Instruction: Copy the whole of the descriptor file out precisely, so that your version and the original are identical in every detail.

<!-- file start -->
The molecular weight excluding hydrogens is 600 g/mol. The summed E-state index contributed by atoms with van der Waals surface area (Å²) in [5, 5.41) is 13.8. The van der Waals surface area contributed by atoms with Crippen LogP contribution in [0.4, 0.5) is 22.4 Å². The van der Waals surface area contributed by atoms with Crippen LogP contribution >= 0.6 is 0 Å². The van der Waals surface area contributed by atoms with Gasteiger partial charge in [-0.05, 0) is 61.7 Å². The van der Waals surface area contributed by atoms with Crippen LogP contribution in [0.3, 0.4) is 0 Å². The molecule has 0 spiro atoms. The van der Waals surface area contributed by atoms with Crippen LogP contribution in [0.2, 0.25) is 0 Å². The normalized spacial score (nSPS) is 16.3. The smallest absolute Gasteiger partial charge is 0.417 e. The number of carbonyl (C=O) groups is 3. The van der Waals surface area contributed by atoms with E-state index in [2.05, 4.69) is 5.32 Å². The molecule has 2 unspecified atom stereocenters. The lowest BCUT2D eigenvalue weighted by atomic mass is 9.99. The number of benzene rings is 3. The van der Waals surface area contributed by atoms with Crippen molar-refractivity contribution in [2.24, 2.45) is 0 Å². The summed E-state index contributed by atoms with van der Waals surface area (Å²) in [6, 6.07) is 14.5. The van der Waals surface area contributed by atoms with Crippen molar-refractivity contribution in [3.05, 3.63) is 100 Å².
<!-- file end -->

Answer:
The molecular weight excluding hydrogens is 600 g/mol. The summed E-state index contributed by atoms with van der Waals surface area (Å²) in [5, 5.41) is 13.8. The van der Waals surface area contributed by atoms with Crippen LogP contribution in [0.4, 0.5) is 22.4 Å². The van der Waals surface area contributed by atoms with Crippen LogP contribution >= 0.6 is 0 Å². The van der Waals surface area contributed by atoms with Gasteiger partial charge in [-0.05, 0) is 61.7 Å². The van der Waals surface area contributed by atoms with Crippen LogP contribution in [0.3, 0.4) is 0 Å². The molecule has 0 spiro atoms. The van der Waals surface area contributed by atoms with Crippen LogP contribution in [0.2, 0.25) is 0 Å². The normalized spacial score (nSPS) is 16.3. The smallest absolute Gasteiger partial charge is 0.417 e. The number of carbonyl (C=O) groups is 3. The van der Waals surface area contributed by atoms with E-state index in [2.05, 4.69) is 5.32 Å². The molecule has 2 unspecified atom stereocenters. The lowest BCUT2D eigenvalue weighted by atomic mass is 9.99. The number of benzene rings is 3. The van der Waals surface area contributed by atoms with Crippen molar-refractivity contribution in [2.24, 2.45) is 0 Å². The summed E-state index contributed by atoms with van der Waals surface area (Å²) in [6, 6.07) is 14.5. The van der Waals surface area contributed by atoms with Crippen molar-refractivity contribution in [3.05, 3.63) is 100 Å².